GROWING A GOOD crop of potatoes starts with attention to preparing the soil, reasons Russell Price.

And it is reasonable to expect that a man who grows over 485ha (1200 acres) of potatoes each year should know what he is talking about.

Mr Price, based at Upper House Farm, Moreton on Lugg, a few miles north of Hereford, grows 120ha (300 acres) of the crop on fields he rents locally and a further 365ha (900 acres) mostly on a “stubble-to-stubble” basis for other farmers.

“Most of our potatoes are for the pre-pack market, so they have got to be damage free,” he says.

“The vast majority of them are sold through Fenmarc and Asda, which have pretty stringent quality controls.

“A significant tonnage now goes through Fenmarc”s Vendor assurance scheme, which guarantees the quality off farm.

” So quality is clearly an essential factor in the success or failure of Mr Price”s potato enterprise, and being able to select fields – and soil type – in which to grow the crop helps to achieve this aim.

“The soil type is so important. I like to use slightly heavier soil than most would choose – it helps to produce potatoes with a better skin finish,” he says.

“The problem with heavier land is that we tend to be later getting on to it in the spring. And, at the other end of the job, harvesting can be a difficult operation if it is left too late, so timing is crucial.

” Mr Price also prefers soil with some fibre in it, soil with a structure which is going to help both with drainage in wet times and moisture retention in drier conditions.

 “I suppose we are quite fortunate in this part of the country in that there is still a high element of mixed farming activity, which means that there are ample supplies of muck and grassland,” he says.

Preparation of potato ground starts with ploughing, usually in the winter, but increasingly in the spring.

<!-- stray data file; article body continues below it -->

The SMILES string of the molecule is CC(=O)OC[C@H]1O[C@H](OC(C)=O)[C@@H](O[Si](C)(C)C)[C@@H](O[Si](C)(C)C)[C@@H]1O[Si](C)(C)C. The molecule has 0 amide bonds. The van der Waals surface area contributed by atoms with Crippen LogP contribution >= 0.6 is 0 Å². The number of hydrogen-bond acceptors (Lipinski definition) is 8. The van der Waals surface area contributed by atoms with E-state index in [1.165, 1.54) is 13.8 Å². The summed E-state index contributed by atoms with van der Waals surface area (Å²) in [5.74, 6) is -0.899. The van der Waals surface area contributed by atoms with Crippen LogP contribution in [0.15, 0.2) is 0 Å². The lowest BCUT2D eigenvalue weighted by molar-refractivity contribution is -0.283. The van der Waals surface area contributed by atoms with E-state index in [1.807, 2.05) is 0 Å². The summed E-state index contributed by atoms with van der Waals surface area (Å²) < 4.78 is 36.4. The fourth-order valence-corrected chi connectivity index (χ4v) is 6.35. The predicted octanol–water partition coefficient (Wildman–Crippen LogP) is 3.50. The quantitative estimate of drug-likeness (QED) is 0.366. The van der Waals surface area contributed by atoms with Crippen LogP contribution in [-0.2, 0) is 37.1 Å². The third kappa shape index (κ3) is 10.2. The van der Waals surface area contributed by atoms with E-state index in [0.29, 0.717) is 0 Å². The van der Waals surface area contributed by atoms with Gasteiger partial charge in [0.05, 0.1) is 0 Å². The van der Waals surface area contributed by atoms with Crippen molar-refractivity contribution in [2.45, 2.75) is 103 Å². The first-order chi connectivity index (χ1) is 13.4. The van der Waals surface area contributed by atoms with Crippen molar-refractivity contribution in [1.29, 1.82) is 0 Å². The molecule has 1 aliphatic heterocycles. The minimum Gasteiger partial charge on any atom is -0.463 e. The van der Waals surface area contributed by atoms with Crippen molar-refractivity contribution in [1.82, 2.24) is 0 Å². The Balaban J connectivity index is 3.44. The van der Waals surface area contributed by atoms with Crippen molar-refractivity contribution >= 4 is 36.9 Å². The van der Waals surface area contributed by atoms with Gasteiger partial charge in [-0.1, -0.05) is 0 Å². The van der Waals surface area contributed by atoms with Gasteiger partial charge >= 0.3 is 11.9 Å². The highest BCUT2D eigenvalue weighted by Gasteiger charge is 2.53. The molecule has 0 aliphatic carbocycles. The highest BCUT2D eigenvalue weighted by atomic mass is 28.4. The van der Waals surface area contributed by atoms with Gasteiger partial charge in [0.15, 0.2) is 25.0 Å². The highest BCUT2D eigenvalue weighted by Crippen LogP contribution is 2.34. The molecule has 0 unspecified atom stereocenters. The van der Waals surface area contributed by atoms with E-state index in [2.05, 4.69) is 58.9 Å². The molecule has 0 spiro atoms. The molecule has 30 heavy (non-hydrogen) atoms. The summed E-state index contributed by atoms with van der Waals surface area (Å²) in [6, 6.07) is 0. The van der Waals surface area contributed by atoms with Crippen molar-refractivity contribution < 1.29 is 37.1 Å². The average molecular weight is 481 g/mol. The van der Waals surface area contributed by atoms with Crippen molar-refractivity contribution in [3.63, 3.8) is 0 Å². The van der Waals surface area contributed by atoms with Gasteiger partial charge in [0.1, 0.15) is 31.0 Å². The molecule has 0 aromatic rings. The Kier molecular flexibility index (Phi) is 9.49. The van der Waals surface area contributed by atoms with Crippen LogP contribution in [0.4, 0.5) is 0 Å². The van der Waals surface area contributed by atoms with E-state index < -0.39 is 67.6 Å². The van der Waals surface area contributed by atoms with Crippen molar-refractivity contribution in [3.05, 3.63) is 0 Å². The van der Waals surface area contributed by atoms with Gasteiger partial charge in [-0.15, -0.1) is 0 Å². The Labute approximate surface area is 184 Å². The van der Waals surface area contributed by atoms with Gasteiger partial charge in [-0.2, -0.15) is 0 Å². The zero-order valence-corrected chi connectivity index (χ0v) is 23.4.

Mr Price recognises the value of over-wintered stubbles for wildlife and to cut soil erosion.

A John Deere 7920 is coupled to a six-furrow Lemken plough for the vast majority of the acreage.

“It”s good to get some frosts into the heavy soil, but if we plough in the spring at the right time we can still achieve a good tilth,” he says.

 “The soil also tends to warm up quicker through spring ploughing – hugely beneficial when planting seed potatoes coming out of cold storage.

 “The timing of all cultivation is important if the best results are to be achieved at the lowest cost. It is always better to go with the season rather than try to fight it.

” He points out a mistake he has made in the past – to try to create a tilth which is too fine, to the point where the very structure has been lost, causing the soil to slump and refuse to dry out.

He now aims to plant seed potatoes in a tilth which is well worked, but still has a good texture, one that is probably more cloddy than many growers would consider suitable.

But before the planter arrives, the soil is ridged and de-stoned. It is the de-stoning operation which Mr Price has some reservations about.

“The quality of the crop we are aiming to produce dictates we de-stone/de-clod,” he says.

“But it is an expensive operation, and I am not sure whether with less demanding crops – those destined for processing, for example – it always makes financial sense. It depends on the soil type.

” With the sheer volume of work needed in the spring, Mr Price has four planting gangs working, each with their own cultivation kit, de-stoner and planter.

 “The crop is planted in 1.8m wide two-row beds, which suit our system.

“A good crop of potatoes needs a good start and that means creating a decent seed-bed.”